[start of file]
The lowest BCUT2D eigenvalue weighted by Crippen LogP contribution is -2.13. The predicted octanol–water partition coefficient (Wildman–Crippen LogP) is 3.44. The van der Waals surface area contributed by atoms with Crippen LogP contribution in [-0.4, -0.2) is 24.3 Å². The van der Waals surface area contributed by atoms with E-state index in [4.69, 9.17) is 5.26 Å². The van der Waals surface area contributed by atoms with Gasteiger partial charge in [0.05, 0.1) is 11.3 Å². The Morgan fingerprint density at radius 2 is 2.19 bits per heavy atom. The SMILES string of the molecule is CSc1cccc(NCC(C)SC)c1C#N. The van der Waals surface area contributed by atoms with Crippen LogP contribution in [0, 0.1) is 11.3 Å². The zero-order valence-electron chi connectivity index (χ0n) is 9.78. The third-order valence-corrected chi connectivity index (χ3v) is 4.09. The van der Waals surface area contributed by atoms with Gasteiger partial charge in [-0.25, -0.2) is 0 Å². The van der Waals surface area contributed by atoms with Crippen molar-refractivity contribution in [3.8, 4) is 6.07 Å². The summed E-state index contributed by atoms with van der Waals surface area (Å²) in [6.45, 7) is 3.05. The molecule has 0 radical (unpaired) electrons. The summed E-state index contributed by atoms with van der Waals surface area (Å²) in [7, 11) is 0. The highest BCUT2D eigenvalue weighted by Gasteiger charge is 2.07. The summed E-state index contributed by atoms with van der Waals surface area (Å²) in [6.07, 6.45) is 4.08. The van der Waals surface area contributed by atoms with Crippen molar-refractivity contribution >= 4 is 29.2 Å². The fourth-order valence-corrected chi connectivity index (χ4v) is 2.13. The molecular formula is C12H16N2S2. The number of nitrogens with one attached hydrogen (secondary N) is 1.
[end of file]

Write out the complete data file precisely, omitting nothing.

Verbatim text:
The lowest BCUT2D eigenvalue weighted by Crippen LogP contribution is -2.13. The predicted octanol–water partition coefficient (Wildman–Crippen LogP) is 3.44. The van der Waals surface area contributed by atoms with Crippen LogP contribution in [-0.4, -0.2) is 24.3 Å². The van der Waals surface area contributed by atoms with E-state index in [4.69, 9.17) is 5.26 Å². The van der Waals surface area contributed by atoms with Gasteiger partial charge in [0.05, 0.1) is 11.3 Å². The Morgan fingerprint density at radius 2 is 2.19 bits per heavy atom. The SMILES string of the molecule is CSc1cccc(NCC(C)SC)c1C#N. The van der Waals surface area contributed by atoms with Crippen LogP contribution in [0, 0.1) is 11.3 Å². The zero-order valence-electron chi connectivity index (χ0n) is 9.78. The third-order valence-corrected chi connectivity index (χ3v) is 4.09. The van der Waals surface area contributed by atoms with Gasteiger partial charge in [-0.25, -0.2) is 0 Å². The van der Waals surface area contributed by atoms with Crippen molar-refractivity contribution in [3.8, 4) is 6.07 Å². The summed E-state index contributed by atoms with van der Waals surface area (Å²) in [6.45, 7) is 3.05. The molecule has 0 radical (unpaired) electrons. The summed E-state index contributed by atoms with van der Waals surface area (Å²) in [7, 11) is 0. The highest BCUT2D eigenvalue weighted by Gasteiger charge is 2.07. The summed E-state index contributed by atoms with van der Waals surface area (Å²) in [6.07, 6.45) is 4.08. The van der Waals surface area contributed by atoms with Crippen molar-refractivity contribution >= 4 is 29.2 Å². The fourth-order valence-corrected chi connectivity index (χ4v) is 2.13. The molecular formula is C12H16N2S2. The number of nitrogens with one attached hydrogen (secondary N) is 1.